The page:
Turtle Island! Let’s go back in time for a moment. I invite you to close your eyes or do what you need to do to picture Turtle Island prior to 1492. When tens of thousands of Indigenous peoples inhabited North America, Middle America, the Caribbean, the Andes, the South Atlantic, basically the entire Western Hemisphere. Pre-1492 it is estimated that there were between 8-112 million Indigenous people living in these regions. With researchers settling on the number forty million in North America. And then our white explorers; thieves and pillagers began coming to these shores; discovering a land, a culture, a people that was already well into its own groove. People like Lief Erikson, Christopher Columbus, and Amerigo Vespucci (America is named after him), to name a few. We do not know the actual number of Indigenous people who were here when Columbus arrived in 1492, but by the end of the Indian War in the 19th century only about 238,000 Indigenous people remained. They were struck down by war, disease, and displacement. Europeans’ plans to enslave the Indigenous peoples backfired because they decimated the population, so they had to look elsewhere for more riches and labor. They found both riches and free labor on the continent of Africa and as a result, the transatlantic slave trade was born. The first documented ship arrived on the shores of Jamestown, Virginia on August 20, 1619. We know that the combined years of the transatlantic slave trade, outlawed in Congress in 1808 and the domestic slave trade, where the enslaved population tripled over the next 50 years, resulted in millions of people over the period of 250 years being enslaved or indentured.

It is important to note that enslavement was not just a function of the dysfunction of the deep South. During the transatlantic slave trade, many states in the North either had slaves or contributed to the infrastructure of slavery. An example of this took place right on the very soil we are living on. As I said earlier, the land, the trees, they know stories. They have absorbed the blood, sweat, and tears of previous lives. Washington D.C. became known as a major depot in the domestic slave trade. And that is all because of a place called the “Yellow House.”  A place just half a mile west of the U.S. Capitol, and just south of the National Mall (and today, across the street from the Smithsonian’s Hirshhorn Museum and Sculpture Garden). Where slave owners paid twenty-five cents a day for an enslaved person to be held until shipped off — often down South. Often these Yellow Houses were for people who were trying to escape enslavement and those who would be held there until further notice.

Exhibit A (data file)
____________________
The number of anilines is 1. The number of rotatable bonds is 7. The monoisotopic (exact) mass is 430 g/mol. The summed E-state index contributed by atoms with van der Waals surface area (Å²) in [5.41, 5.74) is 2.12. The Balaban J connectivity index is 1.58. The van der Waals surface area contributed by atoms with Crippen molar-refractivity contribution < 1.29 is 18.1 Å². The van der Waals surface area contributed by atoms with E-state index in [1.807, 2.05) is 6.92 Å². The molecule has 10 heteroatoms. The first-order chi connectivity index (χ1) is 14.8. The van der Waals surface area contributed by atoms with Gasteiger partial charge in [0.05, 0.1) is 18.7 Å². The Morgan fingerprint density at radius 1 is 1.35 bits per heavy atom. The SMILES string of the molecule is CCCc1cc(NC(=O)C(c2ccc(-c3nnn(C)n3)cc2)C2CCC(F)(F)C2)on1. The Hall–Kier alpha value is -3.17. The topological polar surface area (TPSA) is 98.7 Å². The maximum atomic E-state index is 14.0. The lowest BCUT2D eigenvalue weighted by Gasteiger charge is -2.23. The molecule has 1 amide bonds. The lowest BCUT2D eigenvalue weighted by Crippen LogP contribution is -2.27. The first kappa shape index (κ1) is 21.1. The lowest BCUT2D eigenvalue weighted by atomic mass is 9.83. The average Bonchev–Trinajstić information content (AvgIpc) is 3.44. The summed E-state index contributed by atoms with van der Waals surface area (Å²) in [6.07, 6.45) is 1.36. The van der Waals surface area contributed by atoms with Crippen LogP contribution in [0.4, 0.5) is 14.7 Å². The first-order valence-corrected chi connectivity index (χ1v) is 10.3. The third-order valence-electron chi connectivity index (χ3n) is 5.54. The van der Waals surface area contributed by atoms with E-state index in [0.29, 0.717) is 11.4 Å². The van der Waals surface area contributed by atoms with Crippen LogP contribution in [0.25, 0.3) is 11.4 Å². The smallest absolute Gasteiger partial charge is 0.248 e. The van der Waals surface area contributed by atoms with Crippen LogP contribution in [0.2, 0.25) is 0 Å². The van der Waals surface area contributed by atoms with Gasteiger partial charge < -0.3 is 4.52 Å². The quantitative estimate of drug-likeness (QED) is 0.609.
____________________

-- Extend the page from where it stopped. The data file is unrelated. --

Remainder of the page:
As Jews, with our own unique proximity to pain and trauma, we have, throughout history experienced the worst of what humanity has had to offer. Particularly, since October 7th, the complexity, and the intersecting identities of being a Jew in this county and this world has taken on a new meaning. As we wrestle with multiple truths; advocating for our own humanity and the right to exist, fighting for the humanity of others here and all over the world is not a new phenomenon for us, it is what we have always done. We have had the bandwidth and resiliency, and our sacred text and Jewish values, to have the stamina and flexibility to hold the diversity of narratives all at once. We know how to stand proud and strong in support of our Israeli family and demand the return of our hostages, mourn and be horrified by the humanitarian crisis and innocent lives being taken away in Gaza, the genocide in Sudan, the civil unrest in Haiti, displacement of millions in the Congo, the war in Ukraine, the war on democracy here in the U.S., the rise of antisemitism, the persistent, daily scourge of racism, the obvious climate change challenges and many other things. And despite these things, I am reminded time and time again how we turn the pain into purpose, and we turn that purpose into progress, not just for the Jewish community, but for every community. We recognize the spark of the divine in each person, which is what brings us here, together right now in this sacred place, in this unique sacred moment.